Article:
India on red alert as "super cyclone" nears east coast

A young Indian girl plays on top of an anchored boat at the Bay of Bengal coast in Gokhurkuda in Ganjam district 215km away from the eastern Indian city of Bhubaneswar, India, on Friday, Oct 11, 2013. -- PHOTO: AP
A young Indian girl plays on top of an anchored boat at the Bay of Bengal coast in Gokhurkuda in Ganjam district 215km away from the eastern Indian city of Bhubaneswar, India, on Friday, Oct 11, 2013. -- PHOTO: AP

BHUBANESWAR (REUTERS) - Rain and wind lashed India's east coast and nearly 400,000 people fled to cyclone shelters after the government issued a red alert and warned of severe damage when one of the largest storms the country has ever seen makes landfall later on Saturday.

Muslims and Hindus gathered at mosques and temples in Odisha state, praying Cyclone Phailin would not be as devastating as a similar storm that killed 10,000 people 14 years ago. Heavy rain pounded coastal villages in neighbouring Andhra Pradesh.

Phailin was packing winds of at least 220 kph on Saturday morning and was expected to cause a 3.4m surge in sea levels when it hits the coast in the evening, the India Meteorological Department said in a statement.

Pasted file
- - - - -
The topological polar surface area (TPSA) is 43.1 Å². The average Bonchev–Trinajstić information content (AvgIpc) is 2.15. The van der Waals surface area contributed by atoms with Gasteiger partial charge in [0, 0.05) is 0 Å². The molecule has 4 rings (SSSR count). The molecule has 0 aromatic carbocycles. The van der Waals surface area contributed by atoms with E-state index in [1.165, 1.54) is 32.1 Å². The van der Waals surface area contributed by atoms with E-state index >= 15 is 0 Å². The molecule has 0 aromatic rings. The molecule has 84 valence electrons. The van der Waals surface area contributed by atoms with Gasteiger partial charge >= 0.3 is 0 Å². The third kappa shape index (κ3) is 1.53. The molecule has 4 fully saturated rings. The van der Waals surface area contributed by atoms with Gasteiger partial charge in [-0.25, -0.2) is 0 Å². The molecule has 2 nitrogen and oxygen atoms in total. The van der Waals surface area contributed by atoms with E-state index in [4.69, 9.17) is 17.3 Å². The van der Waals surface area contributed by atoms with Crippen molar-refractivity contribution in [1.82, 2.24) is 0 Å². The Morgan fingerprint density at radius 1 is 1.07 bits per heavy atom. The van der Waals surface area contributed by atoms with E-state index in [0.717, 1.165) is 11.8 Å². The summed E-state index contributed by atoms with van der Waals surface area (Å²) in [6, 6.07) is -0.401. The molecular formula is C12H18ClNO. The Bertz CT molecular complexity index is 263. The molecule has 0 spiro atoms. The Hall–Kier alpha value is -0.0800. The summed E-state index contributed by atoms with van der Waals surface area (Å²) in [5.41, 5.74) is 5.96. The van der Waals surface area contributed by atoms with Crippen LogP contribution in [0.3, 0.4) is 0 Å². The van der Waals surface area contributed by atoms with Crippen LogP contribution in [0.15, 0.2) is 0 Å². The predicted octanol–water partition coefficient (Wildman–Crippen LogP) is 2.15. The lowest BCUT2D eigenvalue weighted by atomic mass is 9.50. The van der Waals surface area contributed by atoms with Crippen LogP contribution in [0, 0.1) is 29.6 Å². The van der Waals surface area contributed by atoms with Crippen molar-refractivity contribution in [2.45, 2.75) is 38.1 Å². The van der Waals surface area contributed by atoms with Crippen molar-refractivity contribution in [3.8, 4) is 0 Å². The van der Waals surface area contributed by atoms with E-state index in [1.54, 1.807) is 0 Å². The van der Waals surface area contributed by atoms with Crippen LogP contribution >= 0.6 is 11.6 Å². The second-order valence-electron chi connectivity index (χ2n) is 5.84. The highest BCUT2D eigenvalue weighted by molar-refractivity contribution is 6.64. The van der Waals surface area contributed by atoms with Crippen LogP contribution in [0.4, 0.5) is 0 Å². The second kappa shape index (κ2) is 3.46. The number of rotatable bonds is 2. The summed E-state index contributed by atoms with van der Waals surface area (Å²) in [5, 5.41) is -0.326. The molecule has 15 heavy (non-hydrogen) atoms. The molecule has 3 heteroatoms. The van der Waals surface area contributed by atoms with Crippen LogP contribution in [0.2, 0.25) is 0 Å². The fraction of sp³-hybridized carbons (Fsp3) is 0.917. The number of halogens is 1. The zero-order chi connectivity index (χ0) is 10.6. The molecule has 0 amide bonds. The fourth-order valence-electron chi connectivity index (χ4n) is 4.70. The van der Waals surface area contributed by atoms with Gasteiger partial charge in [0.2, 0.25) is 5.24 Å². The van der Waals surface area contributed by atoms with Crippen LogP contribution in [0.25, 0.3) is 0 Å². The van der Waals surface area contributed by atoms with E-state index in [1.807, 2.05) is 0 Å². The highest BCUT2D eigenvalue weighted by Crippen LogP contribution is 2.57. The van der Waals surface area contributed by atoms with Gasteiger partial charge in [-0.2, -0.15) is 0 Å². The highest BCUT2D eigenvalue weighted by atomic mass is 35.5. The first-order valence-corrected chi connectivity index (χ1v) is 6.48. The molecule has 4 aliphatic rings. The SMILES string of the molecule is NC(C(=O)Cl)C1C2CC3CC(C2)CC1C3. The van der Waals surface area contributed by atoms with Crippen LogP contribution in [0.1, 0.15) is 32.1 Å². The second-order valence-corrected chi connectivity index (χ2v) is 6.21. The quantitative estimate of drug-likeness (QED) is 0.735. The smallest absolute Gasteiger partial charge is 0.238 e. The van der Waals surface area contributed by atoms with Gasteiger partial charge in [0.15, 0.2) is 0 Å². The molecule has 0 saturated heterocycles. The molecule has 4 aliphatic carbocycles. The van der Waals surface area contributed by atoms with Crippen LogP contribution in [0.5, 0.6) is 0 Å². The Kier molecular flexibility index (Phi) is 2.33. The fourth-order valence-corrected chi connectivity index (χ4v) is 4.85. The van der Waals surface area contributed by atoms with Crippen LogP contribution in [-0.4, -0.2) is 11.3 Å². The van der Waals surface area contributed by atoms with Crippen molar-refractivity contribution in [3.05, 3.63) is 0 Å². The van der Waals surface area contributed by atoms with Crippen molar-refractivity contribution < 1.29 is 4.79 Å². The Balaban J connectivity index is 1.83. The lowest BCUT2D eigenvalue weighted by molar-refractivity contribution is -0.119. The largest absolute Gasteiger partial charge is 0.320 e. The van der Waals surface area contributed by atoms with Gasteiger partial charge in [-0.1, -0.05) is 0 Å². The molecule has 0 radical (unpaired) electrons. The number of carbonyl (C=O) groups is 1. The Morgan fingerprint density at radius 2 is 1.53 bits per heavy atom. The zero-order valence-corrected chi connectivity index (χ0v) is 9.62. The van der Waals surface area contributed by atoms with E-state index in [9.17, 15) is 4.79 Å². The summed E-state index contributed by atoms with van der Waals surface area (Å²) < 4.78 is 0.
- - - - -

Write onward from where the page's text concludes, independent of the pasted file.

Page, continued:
"The storm has high damage potential, considering windspeed," Lakshman Singh Rathore, head of the weather department, said on Friday.

Families walked through the rain to shelters, television images showed, as gusts of wind snapped branches from trees.

Tourists left popular beach resort Puri. Officials broadcast cyclone warnings through loudspeakers, radio and television.

"The wind speed is picking up," said Odisha's Special Relief Commissioner, Pradeep Kumar Mohapatra. "Some people were earlier reluctant to move. They are willing now."

Filling most of the Bay of Bengal, Phailin was about 300km offshore on Saturday morning, satellite images showed, and was expected to reach land by nightfall. Officials said the storm was verging on becoming a "super cyclone".

London-based Tropical Storm Risk said the storm was already in that category, and classed it as a Category 5 storm - the strongest. The US Navy's weather service said wind at sea was gusting at 314 kph.

Some forecasters likened its size and intensity to hurricane Katrina, which tore through the US Gulf coast and New Orleans in 2005.

Its scale also stirred memories of a 1999 Indian storm when winds reaching speeds of 300 kph battered Odisha for 30 hours.

This time, however, the Odisha government said it was better prepared. Half a million people are expected to shelter in schools and other strong buildings when the storm hits, officials said. At least 60,000 people left their homes in neighbouring Andhra Pradesh on Friday.

Authorities warned of extensive damage to crops, village dwellings and old buildings, as well as disruption of power, water and rail services. Shelters were being stocked with rations, and leave for government employees was cancelled.